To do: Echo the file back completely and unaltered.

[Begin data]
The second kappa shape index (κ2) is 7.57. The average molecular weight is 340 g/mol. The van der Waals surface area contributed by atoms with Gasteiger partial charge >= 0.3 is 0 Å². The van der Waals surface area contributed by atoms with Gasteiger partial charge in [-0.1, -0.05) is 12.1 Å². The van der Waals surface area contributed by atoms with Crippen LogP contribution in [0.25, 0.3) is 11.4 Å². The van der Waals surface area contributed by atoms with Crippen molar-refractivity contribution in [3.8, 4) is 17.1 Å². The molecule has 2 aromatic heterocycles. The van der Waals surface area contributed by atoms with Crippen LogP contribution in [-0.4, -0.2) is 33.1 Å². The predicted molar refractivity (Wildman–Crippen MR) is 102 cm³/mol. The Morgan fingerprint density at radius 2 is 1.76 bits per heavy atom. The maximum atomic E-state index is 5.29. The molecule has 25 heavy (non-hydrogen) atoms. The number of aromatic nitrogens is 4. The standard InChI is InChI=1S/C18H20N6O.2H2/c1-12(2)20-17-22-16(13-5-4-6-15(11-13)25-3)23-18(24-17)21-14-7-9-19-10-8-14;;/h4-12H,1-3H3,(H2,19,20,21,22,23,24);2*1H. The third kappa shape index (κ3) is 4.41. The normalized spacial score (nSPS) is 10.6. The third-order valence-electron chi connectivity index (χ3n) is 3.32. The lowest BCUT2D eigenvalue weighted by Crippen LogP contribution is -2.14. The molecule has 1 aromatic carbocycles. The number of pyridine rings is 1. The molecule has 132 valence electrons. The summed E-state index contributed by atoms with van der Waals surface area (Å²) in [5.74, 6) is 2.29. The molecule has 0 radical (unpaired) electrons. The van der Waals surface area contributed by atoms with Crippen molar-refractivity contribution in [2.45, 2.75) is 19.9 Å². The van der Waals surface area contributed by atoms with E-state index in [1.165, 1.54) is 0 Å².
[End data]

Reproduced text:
The second kappa shape index (κ2) is 7.57. The average molecular weight is 340 g/mol. The van der Waals surface area contributed by atoms with Gasteiger partial charge >= 0.3 is 0 Å². The van der Waals surface area contributed by atoms with Gasteiger partial charge in [-0.1, -0.05) is 12.1 Å². The van der Waals surface area contributed by atoms with Crippen LogP contribution in [0.25, 0.3) is 11.4 Å². The van der Waals surface area contributed by atoms with Crippen molar-refractivity contribution in [3.8, 4) is 17.1 Å². The molecule has 2 aromatic heterocycles. The van der Waals surface area contributed by atoms with Crippen LogP contribution in [-0.4, -0.2) is 33.1 Å². The predicted molar refractivity (Wildman–Crippen MR) is 102 cm³/mol. The Morgan fingerprint density at radius 2 is 1.76 bits per heavy atom. The maximum atomic E-state index is 5.29. The molecule has 25 heavy (non-hydrogen) atoms. The number of aromatic nitrogens is 4. The standard InChI is InChI=1S/C18H20N6O.2H2/c1-12(2)20-17-22-16(13-5-4-6-15(11-13)25-3)23-18(24-17)21-14-7-9-19-10-8-14;;/h4-12H,1-3H3,(H2,19,20,21,22,23,24);2*1H. The third kappa shape index (κ3) is 4.41. The normalized spacial score (nSPS) is 10.6. The third-order valence-electron chi connectivity index (χ3n) is 3.32. The lowest BCUT2D eigenvalue weighted by Crippen LogP contribution is -2.14. The molecule has 1 aromatic carbocycles. The number of pyridine rings is 1. The molecule has 132 valence electrons. The summed E-state index contributed by atoms with van der Waals surface area (Å²) in [5.74, 6) is 2.29. The molecule has 0 radical (unpaired) electrons. The van der Waals surface area contributed by atoms with Crippen molar-refractivity contribution in [2.45, 2.75) is 19.9 Å². The van der Waals surface area contributed by atoms with E-state index in [1.165, 1.54) is 0 Å².